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Editorial: ECC's plans could spark revival at Amherst campus

Does it take a village to keep SUNY Erie Community College in the black? It certainly couldn’t hurt.

College officials have hired a consultant from Glens Falls to analyze how the college uses the space at its three campuses. ECC President Dan Hocoy is considering a plan to develop a roughly 50-acre section of the North Campus with apartments, student housing, a hotel, shops, restaurants and an innovation hub, among other things. It would be connected to the college, yet involve commerce to attract the general public.

There’s a lot to like about this idea. First, the property at the corner of Youngs Road and Main Street in Amherst is mostly green space and some athletic fields that are dormant in the winter. The wide open acreage is appealing in the warm-weather months, but it’s a bit of a luxury in these challenging times for community colleges. ECC, like other similar schools throughout the state, needs to plan for an expected loss of tuition money as high school populations decline in our area. They also compete for students with Niagara County Community College. As of last spring there were about 1,600 students from Erie County attending NCCC, which has student housing. ECC has none, so adding dorms and student apartments is a prime reason to push for the expansion on the North Campus. Student-athletes and international students are particularly interested in living on campus.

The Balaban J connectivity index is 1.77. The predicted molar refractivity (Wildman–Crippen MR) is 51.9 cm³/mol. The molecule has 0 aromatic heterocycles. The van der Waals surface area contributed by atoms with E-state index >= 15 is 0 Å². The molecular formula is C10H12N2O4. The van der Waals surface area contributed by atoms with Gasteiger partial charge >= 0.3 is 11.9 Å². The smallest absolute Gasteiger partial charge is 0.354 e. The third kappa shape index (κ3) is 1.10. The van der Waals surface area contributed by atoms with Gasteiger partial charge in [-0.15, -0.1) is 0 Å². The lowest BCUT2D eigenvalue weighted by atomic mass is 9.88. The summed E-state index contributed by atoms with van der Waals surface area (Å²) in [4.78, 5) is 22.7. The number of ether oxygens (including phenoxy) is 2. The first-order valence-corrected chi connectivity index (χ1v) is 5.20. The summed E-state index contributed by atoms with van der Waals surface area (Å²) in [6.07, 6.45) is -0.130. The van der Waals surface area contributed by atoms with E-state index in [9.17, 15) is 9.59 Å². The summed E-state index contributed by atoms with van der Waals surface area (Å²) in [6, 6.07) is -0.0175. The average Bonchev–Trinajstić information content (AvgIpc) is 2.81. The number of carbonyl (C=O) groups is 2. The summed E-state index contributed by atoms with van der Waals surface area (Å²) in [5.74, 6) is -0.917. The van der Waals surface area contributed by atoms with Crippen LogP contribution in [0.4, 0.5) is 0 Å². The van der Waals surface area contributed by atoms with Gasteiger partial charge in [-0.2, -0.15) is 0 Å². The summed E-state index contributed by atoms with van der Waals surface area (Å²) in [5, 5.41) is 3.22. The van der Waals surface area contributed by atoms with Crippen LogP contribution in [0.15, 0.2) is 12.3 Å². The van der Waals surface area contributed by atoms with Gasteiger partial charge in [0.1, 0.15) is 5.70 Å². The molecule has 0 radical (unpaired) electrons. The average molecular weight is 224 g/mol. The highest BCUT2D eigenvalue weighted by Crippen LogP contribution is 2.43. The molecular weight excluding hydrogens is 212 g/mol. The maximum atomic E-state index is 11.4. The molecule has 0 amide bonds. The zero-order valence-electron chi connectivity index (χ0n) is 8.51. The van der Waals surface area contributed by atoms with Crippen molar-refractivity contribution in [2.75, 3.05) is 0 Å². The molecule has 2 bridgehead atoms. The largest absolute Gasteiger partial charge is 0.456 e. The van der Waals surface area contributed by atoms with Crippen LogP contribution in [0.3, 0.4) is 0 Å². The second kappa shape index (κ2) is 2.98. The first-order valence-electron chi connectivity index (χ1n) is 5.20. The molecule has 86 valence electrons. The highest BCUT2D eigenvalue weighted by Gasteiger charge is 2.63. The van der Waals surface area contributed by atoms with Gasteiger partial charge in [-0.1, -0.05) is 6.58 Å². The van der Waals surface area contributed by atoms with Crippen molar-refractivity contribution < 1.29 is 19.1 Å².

There was a debate a few years ago about consolidating ECC’s three campuses into one, at its downtown Buffalo site. (The school’s South Campus is in Orchard Park.) There’s no need to relitigate the consolidation question – a $30 million building for science and engineering students opened on the Amherst campus a year ago.

A.J. Baynes, president and CEO of the Amherst Chamber of Commerce, sounded optimistic about ECC’s plan.

“I think there’s opportunity for public-private partnerships,” Baynes told The News.

The idea is to match ventures such as restaurants, a brewery, wine bar, and a business incubator for start-ups with the school’s educational mission. ECC has a culinary arts program, hospitality program and brewing science and service programs. The incubator would serve business students. Amherst, Williamsville and other nearby towns have plenty of residents who have disposable income, making them prime potential customers for the new businesses at Main and Youngs.

ECC’s plan is ambitious, which is exactly what it wanted when it named Hocoy as president in 2017. Let’s hope his vision is realized.

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